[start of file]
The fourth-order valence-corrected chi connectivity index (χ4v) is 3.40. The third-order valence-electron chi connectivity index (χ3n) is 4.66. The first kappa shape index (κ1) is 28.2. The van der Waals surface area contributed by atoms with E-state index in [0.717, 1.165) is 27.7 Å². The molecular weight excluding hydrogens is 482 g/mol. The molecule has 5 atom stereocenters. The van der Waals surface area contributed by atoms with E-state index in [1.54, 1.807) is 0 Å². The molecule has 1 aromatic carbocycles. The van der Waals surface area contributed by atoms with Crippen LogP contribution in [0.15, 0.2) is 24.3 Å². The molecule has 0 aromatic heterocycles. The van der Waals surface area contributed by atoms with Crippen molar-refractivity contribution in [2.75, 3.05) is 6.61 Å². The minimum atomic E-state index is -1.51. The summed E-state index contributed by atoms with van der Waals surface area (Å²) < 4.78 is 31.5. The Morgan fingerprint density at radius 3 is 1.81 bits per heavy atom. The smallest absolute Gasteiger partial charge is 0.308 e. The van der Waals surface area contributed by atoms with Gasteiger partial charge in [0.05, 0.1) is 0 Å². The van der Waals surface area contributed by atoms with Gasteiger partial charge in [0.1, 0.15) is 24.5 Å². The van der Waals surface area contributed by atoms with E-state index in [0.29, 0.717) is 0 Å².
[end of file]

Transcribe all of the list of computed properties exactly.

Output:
The fourth-order valence-corrected chi connectivity index (χ4v) is 3.40. The third-order valence-electron chi connectivity index (χ3n) is 4.66. The first kappa shape index (κ1) is 28.2. The van der Waals surface area contributed by atoms with E-state index in [0.717, 1.165) is 27.7 Å². The molecular weight excluding hydrogens is 482 g/mol. The molecule has 5 atom stereocenters. The van der Waals surface area contributed by atoms with E-state index in [1.54, 1.807) is 0 Å². The molecule has 1 aromatic carbocycles. The van der Waals surface area contributed by atoms with Crippen LogP contribution in [0.15, 0.2) is 24.3 Å². The molecule has 0 aromatic heterocycles. The van der Waals surface area contributed by atoms with Crippen molar-refractivity contribution in [2.75, 3.05) is 6.61 Å². The minimum atomic E-state index is -1.51. The summed E-state index contributed by atoms with van der Waals surface area (Å²) < 4.78 is 31.5. The Morgan fingerprint density at radius 3 is 1.81 bits per heavy atom. The smallest absolute Gasteiger partial charge is 0.308 e. The van der Waals surface area contributed by atoms with Gasteiger partial charge in [0.05, 0.1) is 0 Å². The van der Waals surface area contributed by atoms with Gasteiger partial charge in [0.1, 0.15) is 24.5 Å². The van der Waals surface area contributed by atoms with E-state index in [0.29, 0.717) is 0 Å².